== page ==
The problems related to successful realization of a biomedical implant can be categorized into manufacturing process, surgical technique of implantation, biocompatibility of implant and long-term functionality of device. Intraocular implantation of a biomedical device, such as a retinal prosthesis, requires a higher level of biocompatibility than those implanted in other organs, because a series of inflammatory responses and a fibrous encapsulation of a foreign structure might result in irreversible destruction of the retina with permanent deterioration of vision. A variety of factors might influence the biocompatibility of a retinal prosthesis, including surgical technique, characteristics of implanted material and reactions induced by electrical stimulation. In our study, we tried to evaluate the biocompatibility related to the material properties of each MEA according to international standards. We used end products manufactured by way of prototype fabrication processes rather than raw materials, and in vitro cytotoxicity assays were conducted using the extracts of MEAs following ISO 10993-5. 10  
A variety of polymers have been tried as substrates for an MEA in a retinal prosthesis. We compared three types of polymer-based MEAs, including silicone-based platinum, polyimide-based gold and liquid crystal polymer-based gold MEAs, of which the fabrication processes have been reported previously. 69 These polymers have been cited as suitable candidates for retinal prostheses. 9,1220 However, each polymer has several disadvantages when considered to be used for such an implant. Silicone might be too brittle to make thin enough. Polyimide is known to absorb moisture and result in delamination of the metal at the electrode site or interface of polyimide layers. 21,22 Recently, LCP has been used as a new substrate material for retinal prosthesis MEAs, 9 having properties of extremely low permeability of moisture and ions. 14,23 However, little is known about the efficacy and safety of LCP-encapsulated MEAs for retinal prostheses.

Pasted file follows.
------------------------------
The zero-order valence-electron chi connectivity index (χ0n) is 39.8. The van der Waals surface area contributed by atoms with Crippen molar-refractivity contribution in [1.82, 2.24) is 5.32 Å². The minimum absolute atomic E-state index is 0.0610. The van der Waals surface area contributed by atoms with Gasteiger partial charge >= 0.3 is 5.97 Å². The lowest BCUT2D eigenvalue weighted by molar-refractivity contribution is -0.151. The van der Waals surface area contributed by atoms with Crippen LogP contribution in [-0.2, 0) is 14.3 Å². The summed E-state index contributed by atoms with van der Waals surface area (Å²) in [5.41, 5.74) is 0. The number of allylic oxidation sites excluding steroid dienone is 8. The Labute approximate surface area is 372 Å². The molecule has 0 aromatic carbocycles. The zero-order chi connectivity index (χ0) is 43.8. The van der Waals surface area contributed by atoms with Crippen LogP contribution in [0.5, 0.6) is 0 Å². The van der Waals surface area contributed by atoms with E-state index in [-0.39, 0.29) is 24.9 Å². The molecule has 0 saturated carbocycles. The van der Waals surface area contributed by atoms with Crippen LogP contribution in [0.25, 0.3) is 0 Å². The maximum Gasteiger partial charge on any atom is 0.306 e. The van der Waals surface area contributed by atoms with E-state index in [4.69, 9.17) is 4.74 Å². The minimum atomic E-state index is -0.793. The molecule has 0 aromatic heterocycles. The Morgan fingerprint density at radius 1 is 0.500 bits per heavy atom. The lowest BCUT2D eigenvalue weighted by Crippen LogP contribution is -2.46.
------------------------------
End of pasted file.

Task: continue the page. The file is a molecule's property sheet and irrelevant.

In our study, in vitro cytotoxicity assays were done based on indirect evaluation using the extracts of each specimen, including the evaluations by phase contrast microscopy and MTT assays. Under microscopic examinations, all types of polymer-based MEAs showed no significant morphologic changes or growth reduction of fibroblasts compared with control groups irrespective of diluted ratios of extracts. 
The MTT assay is considered a good quantitative method to evaluate the cell viability based on the intracellular reduction of methyltetrazolium salt by the viable cells. 24,25 In an MTT assay, the materials that revealed a reduction of cell viability by more than 30% are regarded as cytotoxic according to ISO 10993-5. 10 After incubation for 24 hours, all types of polymer-based MEAs represented high cell viability above approximately 80% over the whole investigated dilution ratios of extracts. Almost all comparisons between cells treated with specimen extracts in comparison to the control group revealed no significant reduction of cell viability. While cells treated with 1:32 and 1:64 diluted extracts of LCP-encapsulated MEAs showed a significant reduction of cell viability compared with control, this outcome was not found in the other six steps of diluted ratios, most of which had higher concentrations than the 1:32 dilution. This anomalous result is difficult to explain, but one possibility is that unknown experimental errors have influenced the cell viability at the concentrations of 1:32 and 1:64 dilutions. This conclusion is based on the facts that the majority comparisons did not show reduction of cell viability and there was no dose-response relationship according to diluted ratios. Therefore, we concluded that all types of MEAs reveal acceptable biocompatibility at any concentrations of extracts on the basis of ISO 10993-5. 10